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A Touch of Understanding

Hi.  I’m Walking Bob, and  I have the distinct advantage of being able to walk comfortably to get around Davis.  Not everyone is that fortunate.  Helping children to value and have positive interactions with those with disabilities is at the heart of “A Touch of Understanding, (ATOU)” the program that came to Birch Lane School on September 29.

A Touch of Understanding was created by Leslie Dedora, shown below, and her father Ed Ennis,  fifteen years ago in Granite Bay.  The program has slowly evolved and grown until they have now worked with over 45,000 students, doing over 100 interactive presentations a year.  The three-hour program includes presentations by adults and young people with disabilities as well as interactive activities that help students experience what it would be like to be blind, to be unable to speak, to need a wheelchair, to speak using a computer, or to have a learning disability.

The presentation last month was the first time the program came to Birch Lane.  All of the fourth graders had opportunities to learn about disabilities from people like Mike Penketh, who lost both arms when he crashed at 300 miles per hour on the Bonneville Salt Flats.  Mike has two unique prosthetic arms that he can control with his mind and muscles, but students learned they could also control the unit with their own hands.  Mike, who is still a licensed pilot,  is one of the seventy-five volunteers who make this program possible.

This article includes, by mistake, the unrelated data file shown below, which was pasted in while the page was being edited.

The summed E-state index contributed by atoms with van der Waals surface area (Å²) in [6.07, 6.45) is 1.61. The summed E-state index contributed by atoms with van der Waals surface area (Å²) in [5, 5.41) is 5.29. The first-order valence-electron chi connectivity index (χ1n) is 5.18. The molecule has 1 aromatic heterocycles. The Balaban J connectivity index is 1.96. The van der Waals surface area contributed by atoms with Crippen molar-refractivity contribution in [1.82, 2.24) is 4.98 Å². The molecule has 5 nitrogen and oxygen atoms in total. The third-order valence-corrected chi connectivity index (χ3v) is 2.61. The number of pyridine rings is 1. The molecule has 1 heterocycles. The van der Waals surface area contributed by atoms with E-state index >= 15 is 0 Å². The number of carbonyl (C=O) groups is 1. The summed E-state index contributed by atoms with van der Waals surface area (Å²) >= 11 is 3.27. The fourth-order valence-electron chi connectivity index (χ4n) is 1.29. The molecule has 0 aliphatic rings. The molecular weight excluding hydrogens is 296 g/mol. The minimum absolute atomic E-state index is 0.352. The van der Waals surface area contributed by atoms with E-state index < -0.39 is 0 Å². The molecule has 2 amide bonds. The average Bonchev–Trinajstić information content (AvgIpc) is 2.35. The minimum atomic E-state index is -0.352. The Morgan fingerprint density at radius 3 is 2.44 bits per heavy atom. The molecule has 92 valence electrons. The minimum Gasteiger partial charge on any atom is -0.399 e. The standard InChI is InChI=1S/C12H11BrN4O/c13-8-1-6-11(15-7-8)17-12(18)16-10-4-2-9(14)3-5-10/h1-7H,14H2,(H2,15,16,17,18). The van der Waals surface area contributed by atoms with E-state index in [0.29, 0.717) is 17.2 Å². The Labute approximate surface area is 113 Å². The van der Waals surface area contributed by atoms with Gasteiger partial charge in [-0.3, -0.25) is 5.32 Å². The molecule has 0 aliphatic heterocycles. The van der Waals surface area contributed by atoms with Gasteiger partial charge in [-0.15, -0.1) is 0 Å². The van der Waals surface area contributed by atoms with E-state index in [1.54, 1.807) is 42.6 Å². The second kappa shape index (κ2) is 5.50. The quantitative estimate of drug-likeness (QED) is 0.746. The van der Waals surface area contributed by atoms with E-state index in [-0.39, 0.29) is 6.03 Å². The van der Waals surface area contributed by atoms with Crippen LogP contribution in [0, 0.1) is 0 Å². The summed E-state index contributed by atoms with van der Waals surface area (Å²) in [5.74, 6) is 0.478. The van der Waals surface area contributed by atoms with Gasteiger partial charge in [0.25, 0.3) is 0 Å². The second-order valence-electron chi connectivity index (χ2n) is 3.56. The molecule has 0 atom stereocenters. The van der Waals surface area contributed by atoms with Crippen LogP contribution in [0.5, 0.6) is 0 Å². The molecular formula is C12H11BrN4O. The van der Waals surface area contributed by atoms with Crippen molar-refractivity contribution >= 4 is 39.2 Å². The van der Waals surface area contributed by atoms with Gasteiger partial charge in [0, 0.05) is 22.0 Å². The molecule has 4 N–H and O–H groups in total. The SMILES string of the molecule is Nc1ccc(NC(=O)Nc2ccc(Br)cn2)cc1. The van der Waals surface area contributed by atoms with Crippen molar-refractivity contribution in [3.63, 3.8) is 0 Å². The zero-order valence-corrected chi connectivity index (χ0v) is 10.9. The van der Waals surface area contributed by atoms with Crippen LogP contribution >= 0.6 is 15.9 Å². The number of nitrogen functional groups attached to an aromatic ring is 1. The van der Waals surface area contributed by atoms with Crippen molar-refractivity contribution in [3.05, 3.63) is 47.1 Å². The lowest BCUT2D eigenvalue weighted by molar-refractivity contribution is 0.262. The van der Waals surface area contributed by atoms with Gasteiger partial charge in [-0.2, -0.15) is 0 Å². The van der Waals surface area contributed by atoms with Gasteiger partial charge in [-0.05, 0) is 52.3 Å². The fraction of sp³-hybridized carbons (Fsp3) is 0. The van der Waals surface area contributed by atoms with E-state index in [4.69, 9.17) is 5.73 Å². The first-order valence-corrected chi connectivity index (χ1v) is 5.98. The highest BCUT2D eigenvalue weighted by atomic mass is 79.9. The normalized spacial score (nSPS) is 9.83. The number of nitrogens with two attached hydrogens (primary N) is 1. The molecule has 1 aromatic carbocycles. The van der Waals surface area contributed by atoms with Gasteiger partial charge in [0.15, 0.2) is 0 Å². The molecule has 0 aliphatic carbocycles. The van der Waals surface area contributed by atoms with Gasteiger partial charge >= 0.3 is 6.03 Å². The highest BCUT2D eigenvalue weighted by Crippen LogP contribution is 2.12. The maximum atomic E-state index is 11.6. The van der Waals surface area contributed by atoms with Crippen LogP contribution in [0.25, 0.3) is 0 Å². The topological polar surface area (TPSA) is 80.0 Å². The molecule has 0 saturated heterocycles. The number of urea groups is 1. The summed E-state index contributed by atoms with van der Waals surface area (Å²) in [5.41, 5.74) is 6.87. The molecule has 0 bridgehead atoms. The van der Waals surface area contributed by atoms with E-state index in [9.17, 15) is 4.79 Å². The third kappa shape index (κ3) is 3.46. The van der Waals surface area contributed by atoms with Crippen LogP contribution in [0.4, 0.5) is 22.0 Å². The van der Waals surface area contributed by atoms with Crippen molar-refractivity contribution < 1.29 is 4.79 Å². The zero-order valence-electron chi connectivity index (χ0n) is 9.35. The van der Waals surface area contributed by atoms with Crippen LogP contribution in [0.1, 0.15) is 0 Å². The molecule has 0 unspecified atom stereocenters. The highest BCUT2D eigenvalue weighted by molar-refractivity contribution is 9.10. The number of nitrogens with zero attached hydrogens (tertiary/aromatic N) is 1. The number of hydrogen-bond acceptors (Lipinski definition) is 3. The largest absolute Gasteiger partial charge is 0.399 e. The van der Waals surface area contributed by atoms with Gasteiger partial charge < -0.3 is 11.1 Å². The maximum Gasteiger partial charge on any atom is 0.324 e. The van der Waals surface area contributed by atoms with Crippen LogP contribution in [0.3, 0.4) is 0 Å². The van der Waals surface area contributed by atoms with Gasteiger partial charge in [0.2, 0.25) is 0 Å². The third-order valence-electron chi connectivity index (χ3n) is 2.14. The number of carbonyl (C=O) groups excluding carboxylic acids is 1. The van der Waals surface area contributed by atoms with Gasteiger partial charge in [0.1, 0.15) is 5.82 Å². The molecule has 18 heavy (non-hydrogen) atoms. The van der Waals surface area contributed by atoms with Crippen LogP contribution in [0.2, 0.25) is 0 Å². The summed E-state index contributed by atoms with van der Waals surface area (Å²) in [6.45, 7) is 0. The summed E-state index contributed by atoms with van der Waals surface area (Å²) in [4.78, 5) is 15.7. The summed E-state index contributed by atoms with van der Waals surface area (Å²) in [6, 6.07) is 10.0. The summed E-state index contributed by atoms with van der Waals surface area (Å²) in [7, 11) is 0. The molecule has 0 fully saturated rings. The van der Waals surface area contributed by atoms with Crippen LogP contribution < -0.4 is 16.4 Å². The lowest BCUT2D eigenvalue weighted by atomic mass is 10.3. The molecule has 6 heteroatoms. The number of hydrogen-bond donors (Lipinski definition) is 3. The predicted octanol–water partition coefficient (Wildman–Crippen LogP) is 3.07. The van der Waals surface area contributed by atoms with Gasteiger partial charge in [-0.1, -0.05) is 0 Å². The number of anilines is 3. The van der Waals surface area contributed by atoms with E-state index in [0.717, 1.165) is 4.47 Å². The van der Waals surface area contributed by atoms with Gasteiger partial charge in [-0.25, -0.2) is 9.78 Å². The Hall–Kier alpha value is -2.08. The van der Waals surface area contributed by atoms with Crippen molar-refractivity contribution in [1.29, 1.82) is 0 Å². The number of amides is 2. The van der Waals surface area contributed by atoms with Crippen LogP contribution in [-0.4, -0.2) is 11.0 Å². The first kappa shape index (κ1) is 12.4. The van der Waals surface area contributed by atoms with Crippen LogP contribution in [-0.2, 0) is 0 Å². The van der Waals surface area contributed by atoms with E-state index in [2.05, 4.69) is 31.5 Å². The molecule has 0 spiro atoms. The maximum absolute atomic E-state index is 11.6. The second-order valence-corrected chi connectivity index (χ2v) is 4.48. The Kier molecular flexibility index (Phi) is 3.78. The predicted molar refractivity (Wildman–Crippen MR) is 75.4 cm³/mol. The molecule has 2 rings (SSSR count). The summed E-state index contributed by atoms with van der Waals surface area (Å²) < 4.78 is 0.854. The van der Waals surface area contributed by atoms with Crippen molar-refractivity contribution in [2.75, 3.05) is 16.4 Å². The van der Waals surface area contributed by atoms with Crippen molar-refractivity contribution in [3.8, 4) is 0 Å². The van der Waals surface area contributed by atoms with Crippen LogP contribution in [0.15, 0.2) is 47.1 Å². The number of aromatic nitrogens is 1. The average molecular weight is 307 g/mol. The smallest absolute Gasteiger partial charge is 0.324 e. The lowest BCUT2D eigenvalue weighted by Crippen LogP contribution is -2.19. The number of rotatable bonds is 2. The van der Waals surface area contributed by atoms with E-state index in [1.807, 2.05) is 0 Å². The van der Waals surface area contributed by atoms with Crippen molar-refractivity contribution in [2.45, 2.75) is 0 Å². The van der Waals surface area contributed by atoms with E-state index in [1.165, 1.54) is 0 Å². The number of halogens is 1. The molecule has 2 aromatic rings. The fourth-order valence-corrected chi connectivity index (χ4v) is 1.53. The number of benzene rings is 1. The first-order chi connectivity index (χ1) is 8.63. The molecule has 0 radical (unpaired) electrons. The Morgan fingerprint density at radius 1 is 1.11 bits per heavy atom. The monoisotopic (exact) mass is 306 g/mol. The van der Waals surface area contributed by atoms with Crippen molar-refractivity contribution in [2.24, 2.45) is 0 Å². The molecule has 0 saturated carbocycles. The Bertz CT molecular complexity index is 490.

Students learned about tools they might use to function if they were blind.  They created messages in Braille at a station set up to discuss how blind people can read and send messages with raised dots on cards.  They met two service dogs who are well trained to assist people with disabilities.  Students also experienced trying to walk using a cane to “see” obstacles and stay on the path before them.  Volunteers were there to be sure they didn’t stray far from the sidewalk or have trouble with piles of leaves.

At another station, the fourth graders  learned how to get around in a wheelchair, including learning how to put on and take off the brakes, where to put their hands, how to make turns and finally how to back the chair up to get it ready for the next group.  They also learned some “disability” etiquette about how to interact with people in wheelchairs and people with other disabilities.

Students listened to a recording that explained the  challenges that a person with autism could face and then experienced what it might be like to have a disability as they tried to trace their way around a track by looking at the track in the mirror instead of looking directly at the paper.   That reversed up and down and right and left, meaning students had to reprogram themselves to be able to complete the task.

I first saw ATOU in 1998 and have seen it many times at schools across the greater Sacramento area since that time.  The lasting impact occurs after the students get back to class and think and talk about what they learned.  One student said, “It shows kids that people are more alike and teasing and bullying are only caused by lack of understanding.”   Another put it even more simply, “I get it.  You want us to be buddies, not bullies.”  Sounds like we could all use A Touch of Understanding.

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